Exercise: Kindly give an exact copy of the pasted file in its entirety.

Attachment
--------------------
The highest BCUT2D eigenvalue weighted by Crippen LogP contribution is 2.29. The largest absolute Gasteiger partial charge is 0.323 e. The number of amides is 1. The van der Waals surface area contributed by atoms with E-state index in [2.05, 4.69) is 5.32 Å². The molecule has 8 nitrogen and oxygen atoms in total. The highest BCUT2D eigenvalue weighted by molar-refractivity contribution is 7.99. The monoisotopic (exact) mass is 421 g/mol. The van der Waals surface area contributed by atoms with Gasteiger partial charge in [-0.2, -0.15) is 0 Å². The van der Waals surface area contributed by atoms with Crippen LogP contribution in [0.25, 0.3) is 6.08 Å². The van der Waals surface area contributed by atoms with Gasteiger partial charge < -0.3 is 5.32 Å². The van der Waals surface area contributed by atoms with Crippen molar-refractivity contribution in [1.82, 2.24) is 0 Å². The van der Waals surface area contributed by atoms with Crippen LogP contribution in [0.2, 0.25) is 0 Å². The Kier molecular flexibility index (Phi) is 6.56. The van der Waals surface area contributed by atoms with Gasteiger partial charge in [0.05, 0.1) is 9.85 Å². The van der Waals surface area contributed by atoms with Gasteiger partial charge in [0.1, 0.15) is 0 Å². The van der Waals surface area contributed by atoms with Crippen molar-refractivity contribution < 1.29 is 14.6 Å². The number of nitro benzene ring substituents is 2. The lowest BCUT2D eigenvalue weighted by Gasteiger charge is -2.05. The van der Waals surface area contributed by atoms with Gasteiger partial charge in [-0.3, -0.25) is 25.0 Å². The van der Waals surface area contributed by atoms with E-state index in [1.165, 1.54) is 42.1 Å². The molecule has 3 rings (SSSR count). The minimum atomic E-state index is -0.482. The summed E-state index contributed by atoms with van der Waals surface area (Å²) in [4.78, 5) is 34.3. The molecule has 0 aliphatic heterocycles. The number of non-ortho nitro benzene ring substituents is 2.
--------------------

The highest BCUT2D eigenvalue weighted by Crippen LogP contribution is 2.29. The largest absolute Gasteiger partial charge is 0.323 e. The number of amides is 1. The van der Waals surface area contributed by atoms with E-state index in [2.05, 4.69) is 5.32 Å². The molecule has 8 nitrogen and oxygen atoms in total. The highest BCUT2D eigenvalue weighted by molar-refractivity contribution is 7.99. The monoisotopic (exact) mass is 421 g/mol. The van der Waals surface area contributed by atoms with Gasteiger partial charge in [-0.2, -0.15) is 0 Å². The van der Waals surface area contributed by atoms with Crippen LogP contribution in [0.25, 0.3) is 6.08 Å². The van der Waals surface area contributed by atoms with Gasteiger partial charge < -0.3 is 5.32 Å². The van der Waals surface area contributed by atoms with Crippen molar-refractivity contribution in [1.82, 2.24) is 0 Å². The van der Waals surface area contributed by atoms with Crippen LogP contribution in [0.2, 0.25) is 0 Å². The Kier molecular flexibility index (Phi) is 6.56. The van der Waals surface area contributed by atoms with Gasteiger partial charge in [0.05, 0.1) is 9.85 Å². The van der Waals surface area contributed by atoms with Gasteiger partial charge in [0.1, 0.15) is 0 Å². The van der Waals surface area contributed by atoms with Crippen molar-refractivity contribution < 1.29 is 14.6 Å². The number of nitro benzene ring substituents is 2. The lowest BCUT2D eigenvalue weighted by Gasteiger charge is -2.05. The van der Waals surface area contributed by atoms with Gasteiger partial charge in [-0.3, -0.25) is 25.0 Å². The van der Waals surface area contributed by atoms with E-state index in [1.165, 1.54) is 42.1 Å². The molecule has 3 rings (SSSR count). The minimum atomic E-state index is -0.482. The summed E-state index contributed by atoms with van der Waals surface area (Å²) in [4.78, 5) is 34.3. The molecule has 0 aliphatic heterocycles. The number of non-ortho nitro benzene ring substituents is 2.